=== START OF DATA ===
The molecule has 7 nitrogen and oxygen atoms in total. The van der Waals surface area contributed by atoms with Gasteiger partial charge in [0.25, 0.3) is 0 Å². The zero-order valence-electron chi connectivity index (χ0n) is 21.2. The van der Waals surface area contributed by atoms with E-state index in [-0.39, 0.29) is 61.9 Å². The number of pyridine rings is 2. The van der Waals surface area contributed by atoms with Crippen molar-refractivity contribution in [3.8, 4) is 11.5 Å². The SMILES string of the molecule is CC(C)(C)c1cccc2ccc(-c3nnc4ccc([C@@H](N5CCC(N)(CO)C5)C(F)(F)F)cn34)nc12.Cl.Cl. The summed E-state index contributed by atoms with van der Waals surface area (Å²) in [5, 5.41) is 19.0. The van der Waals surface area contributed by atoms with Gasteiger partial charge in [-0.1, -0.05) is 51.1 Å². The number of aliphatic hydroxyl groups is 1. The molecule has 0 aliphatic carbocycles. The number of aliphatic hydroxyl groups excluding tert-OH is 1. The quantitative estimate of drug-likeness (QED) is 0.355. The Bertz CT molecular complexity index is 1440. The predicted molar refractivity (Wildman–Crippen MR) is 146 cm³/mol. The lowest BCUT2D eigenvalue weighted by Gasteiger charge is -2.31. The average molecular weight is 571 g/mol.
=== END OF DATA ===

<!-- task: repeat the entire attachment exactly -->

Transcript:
The molecule has 7 nitrogen and oxygen atoms in total. The van der Waals surface area contributed by atoms with Gasteiger partial charge in [0.25, 0.3) is 0 Å². The zero-order valence-electron chi connectivity index (χ0n) is 21.2. The van der Waals surface area contributed by atoms with E-state index in [-0.39, 0.29) is 61.9 Å². The number of pyridine rings is 2. The van der Waals surface area contributed by atoms with Crippen molar-refractivity contribution in [3.8, 4) is 11.5 Å². The SMILES string of the molecule is CC(C)(C)c1cccc2ccc(-c3nnc4ccc([C@@H](N5CCC(N)(CO)C5)C(F)(F)F)cn34)nc12.Cl.Cl. The summed E-state index contributed by atoms with van der Waals surface area (Å²) in [5, 5.41) is 19.0. The van der Waals surface area contributed by atoms with Gasteiger partial charge in [-0.1, -0.05) is 51.1 Å². The number of aliphatic hydroxyl groups is 1. The molecule has 0 aliphatic carbocycles. The number of aliphatic hydroxyl groups excluding tert-OH is 1. The quantitative estimate of drug-likeness (QED) is 0.355. The Bertz CT molecular complexity index is 1440. The predicted molar refractivity (Wildman–Crippen MR) is 146 cm³/mol. The lowest BCUT2D eigenvalue weighted by Gasteiger charge is -2.31. The average molecular weight is 571 g/mol.